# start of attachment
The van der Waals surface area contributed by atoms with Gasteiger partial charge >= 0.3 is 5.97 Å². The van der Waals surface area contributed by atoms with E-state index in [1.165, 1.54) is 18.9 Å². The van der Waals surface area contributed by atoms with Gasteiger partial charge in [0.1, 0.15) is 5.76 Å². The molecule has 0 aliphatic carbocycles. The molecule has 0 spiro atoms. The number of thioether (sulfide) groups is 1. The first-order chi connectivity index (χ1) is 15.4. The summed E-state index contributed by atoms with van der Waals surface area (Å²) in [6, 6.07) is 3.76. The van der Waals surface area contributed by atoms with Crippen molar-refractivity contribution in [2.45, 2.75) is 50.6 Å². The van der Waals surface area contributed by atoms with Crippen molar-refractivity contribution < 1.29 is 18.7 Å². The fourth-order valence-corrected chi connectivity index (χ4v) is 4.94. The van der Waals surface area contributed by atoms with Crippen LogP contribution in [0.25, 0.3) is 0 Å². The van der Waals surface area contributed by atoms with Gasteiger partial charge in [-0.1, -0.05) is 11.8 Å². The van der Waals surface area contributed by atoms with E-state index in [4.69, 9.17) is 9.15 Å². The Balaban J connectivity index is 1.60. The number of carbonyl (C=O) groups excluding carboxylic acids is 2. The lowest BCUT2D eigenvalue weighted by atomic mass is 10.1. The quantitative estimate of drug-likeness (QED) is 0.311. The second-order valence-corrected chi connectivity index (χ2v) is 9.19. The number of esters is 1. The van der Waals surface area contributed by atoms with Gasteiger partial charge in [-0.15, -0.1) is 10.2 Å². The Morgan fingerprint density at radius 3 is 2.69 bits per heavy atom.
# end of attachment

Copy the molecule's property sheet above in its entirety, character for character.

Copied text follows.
The van der Waals surface area contributed by atoms with Gasteiger partial charge >= 0.3 is 5.97 Å². The van der Waals surface area contributed by atoms with E-state index in [1.165, 1.54) is 18.9 Å². The van der Waals surface area contributed by atoms with Gasteiger partial charge in [0.1, 0.15) is 5.76 Å². The molecule has 0 aliphatic carbocycles. The molecule has 0 spiro atoms. The number of thioether (sulfide) groups is 1. The first-order chi connectivity index (χ1) is 15.4. The summed E-state index contributed by atoms with van der Waals surface area (Å²) in [6, 6.07) is 3.76. The van der Waals surface area contributed by atoms with Crippen molar-refractivity contribution in [2.45, 2.75) is 50.6 Å². The van der Waals surface area contributed by atoms with Crippen molar-refractivity contribution < 1.29 is 18.7 Å². The fourth-order valence-corrected chi connectivity index (χ4v) is 4.94. The van der Waals surface area contributed by atoms with Crippen LogP contribution in [0.25, 0.3) is 0 Å². The van der Waals surface area contributed by atoms with Gasteiger partial charge in [-0.1, -0.05) is 11.8 Å². The van der Waals surface area contributed by atoms with E-state index in [4.69, 9.17) is 9.15 Å². The Balaban J connectivity index is 1.60. The number of carbonyl (C=O) groups excluding carboxylic acids is 2. The lowest BCUT2D eigenvalue weighted by atomic mass is 10.1. The quantitative estimate of drug-likeness (QED) is 0.311. The second-order valence-corrected chi connectivity index (χ2v) is 9.19. The number of esters is 1. The van der Waals surface area contributed by atoms with Gasteiger partial charge in [-0.15, -0.1) is 10.2 Å². The Morgan fingerprint density at radius 3 is 2.69 bits per heavy atom.